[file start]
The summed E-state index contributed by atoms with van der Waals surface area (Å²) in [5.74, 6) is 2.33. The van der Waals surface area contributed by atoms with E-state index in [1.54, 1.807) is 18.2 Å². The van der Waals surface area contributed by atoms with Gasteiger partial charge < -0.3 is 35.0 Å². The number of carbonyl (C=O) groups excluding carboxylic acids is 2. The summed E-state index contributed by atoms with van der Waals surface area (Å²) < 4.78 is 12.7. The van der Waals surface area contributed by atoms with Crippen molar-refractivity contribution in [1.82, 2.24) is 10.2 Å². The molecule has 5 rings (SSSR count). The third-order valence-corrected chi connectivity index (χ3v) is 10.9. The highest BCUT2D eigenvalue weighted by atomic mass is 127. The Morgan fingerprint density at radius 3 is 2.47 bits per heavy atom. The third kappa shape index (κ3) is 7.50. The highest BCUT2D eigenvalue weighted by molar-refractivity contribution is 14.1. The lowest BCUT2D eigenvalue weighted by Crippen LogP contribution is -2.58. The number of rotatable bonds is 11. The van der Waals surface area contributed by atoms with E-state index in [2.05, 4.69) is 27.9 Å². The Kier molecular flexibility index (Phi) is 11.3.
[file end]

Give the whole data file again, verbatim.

The summed E-state index contributed by atoms with van der Waals surface area (Å²) in [5.74, 6) is 2.33. The van der Waals surface area contributed by atoms with E-state index in [1.54, 1.807) is 18.2 Å². The van der Waals surface area contributed by atoms with Gasteiger partial charge < -0.3 is 35.0 Å². The number of carbonyl (C=O) groups excluding carboxylic acids is 2. The summed E-state index contributed by atoms with van der Waals surface area (Å²) < 4.78 is 12.7. The van der Waals surface area contributed by atoms with Crippen molar-refractivity contribution in [1.82, 2.24) is 10.2 Å². The molecule has 5 rings (SSSR count). The third-order valence-corrected chi connectivity index (χ3v) is 10.9. The highest BCUT2D eigenvalue weighted by atomic mass is 127. The Morgan fingerprint density at radius 3 is 2.47 bits per heavy atom. The third kappa shape index (κ3) is 7.50. The highest BCUT2D eigenvalue weighted by molar-refractivity contribution is 14.1. The lowest BCUT2D eigenvalue weighted by Crippen LogP contribution is -2.58. The number of rotatable bonds is 11. The van der Waals surface area contributed by atoms with E-state index in [2.05, 4.69) is 27.9 Å². The Kier molecular flexibility index (Phi) is 11.3.